A serial ex-pat's journey to minimalism

Minimalism. What does it mean? At the risk of sounding vague, this absolutely depends on the individual. However I am approaching it from the point of view of a serial expatriate, and as a TCK. And I'm sure other serial ex-pats and TCKs will be able to relate to this.

As I have stated elsewhere in my blog, I am in my 50s. I traveled extensively growing up and some of my earliest memories are both packing and unpacking these huge wooden crates, shipped by sea, that contained all of our family's household goods. Took ages for them to arrive. It was like Christmas every time we got them because we had always forgotten what we had packed :-). Back in the 60s and 70s it was quite a chore moving an entire household from say Pakistan to Africa, because usually that meant moving everything from one country back to the United States, and then to the next country that we were moving to. And of course we would add to our material goods along the way when in the United States because, that was then, and it still is now, one of the best places in the world to shop.

Then ... when I started globetrotting again on my own in the year 1990, I myself had started to repeat the cycle. I packed up everything that didn't go to my ex-wife and son into a storage unit and headed to Istanbul with two large trunks and two large suitcases. From Istanbul onwards, what I chose to bring with me from country to country tended to be my books, my music CDs, and usually some type of bedding (because I became addicted to high thread count sheets), my clothes, plus whatever computer equipment I had at the time. My moves did not involve containers and and shipping crates like my parents did, but it was still a fair amount of stuff. I stopped taking appliances and electronic stuff right from the word go. Just sold or left it in the country I was leaving, and bought new where I was going. Different plugs, different voltages ... I remember my dad struggling with that constantly ... because he DID haul all that stuff from place to place. I was too lazy to repeat that :-)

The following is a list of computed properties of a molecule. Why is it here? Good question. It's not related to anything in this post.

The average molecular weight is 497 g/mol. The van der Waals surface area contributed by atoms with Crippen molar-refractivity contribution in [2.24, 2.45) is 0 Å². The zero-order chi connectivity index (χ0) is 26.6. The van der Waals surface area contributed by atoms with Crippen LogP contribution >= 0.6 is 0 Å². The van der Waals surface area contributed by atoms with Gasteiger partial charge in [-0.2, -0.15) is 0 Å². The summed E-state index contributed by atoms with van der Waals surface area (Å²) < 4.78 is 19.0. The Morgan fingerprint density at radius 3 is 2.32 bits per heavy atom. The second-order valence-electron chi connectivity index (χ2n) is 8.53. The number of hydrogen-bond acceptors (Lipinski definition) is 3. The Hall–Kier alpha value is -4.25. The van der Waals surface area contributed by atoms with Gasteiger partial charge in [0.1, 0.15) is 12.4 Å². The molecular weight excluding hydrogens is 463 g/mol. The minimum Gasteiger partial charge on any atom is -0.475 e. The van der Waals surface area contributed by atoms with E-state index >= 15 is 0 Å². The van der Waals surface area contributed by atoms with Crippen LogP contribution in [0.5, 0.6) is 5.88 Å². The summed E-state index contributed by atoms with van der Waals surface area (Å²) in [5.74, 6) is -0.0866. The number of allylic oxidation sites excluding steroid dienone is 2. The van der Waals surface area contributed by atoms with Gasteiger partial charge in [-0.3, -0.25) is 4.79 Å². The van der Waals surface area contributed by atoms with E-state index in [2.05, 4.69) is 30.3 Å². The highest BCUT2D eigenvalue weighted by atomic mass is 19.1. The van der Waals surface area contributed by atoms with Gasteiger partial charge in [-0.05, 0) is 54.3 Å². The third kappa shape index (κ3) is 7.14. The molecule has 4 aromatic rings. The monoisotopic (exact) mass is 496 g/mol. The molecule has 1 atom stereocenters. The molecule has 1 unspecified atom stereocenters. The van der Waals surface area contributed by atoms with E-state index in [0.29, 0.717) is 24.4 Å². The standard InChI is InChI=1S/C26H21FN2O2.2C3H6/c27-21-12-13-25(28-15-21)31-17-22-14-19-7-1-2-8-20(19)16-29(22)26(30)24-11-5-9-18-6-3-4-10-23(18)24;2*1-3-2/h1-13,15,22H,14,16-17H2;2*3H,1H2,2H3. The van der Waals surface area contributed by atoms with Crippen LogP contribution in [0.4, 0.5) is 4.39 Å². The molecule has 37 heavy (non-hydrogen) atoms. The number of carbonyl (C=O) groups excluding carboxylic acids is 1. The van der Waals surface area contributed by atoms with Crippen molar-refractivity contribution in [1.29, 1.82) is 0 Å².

Now I did have one stroke of luck, because in the year 2000, I got a call from my ex-wife. I was in the Philippines at the time, and she was calling me from the United States, to inform me that the storage unit where all of my family's goods (and mine)  were stored (everything left over from my parents, my military stuff like guns, knives, uniforms, all sorts of photos and memorabilia, and tons of furniture), had been in some kind of a chemical fire that razed the entire storage complex to the ground. Well, there wasn't much I could do about that, so after being in shock for about two or three hours, I left it in the past. I mean really ... what else can one do? The stuff is gone, nothing you can do will bring it back, so, move on. Although even to this day, I can be thinking about some item ... and then ... like a jolt ... I'll remember it went up in the fire :-) ...

In the years since 2000, I have frequently had occasion to think of that event is a blessing. Those things were an anchor. They were always going to be there and at the back of my mind. I should go get them, ship them to me, I need a house to put them in … etc. So I'm glad that they are gone. It was a freeing event. I mention this because I know it really hard for some people to let stuff go.

I've been in Asia now, based more or less in the same country, for quite some time, and over the last 15 years here I have accumulated a bunch of furniture, some appliances, and of course my book and CD collection has growen massively over the last 26 years.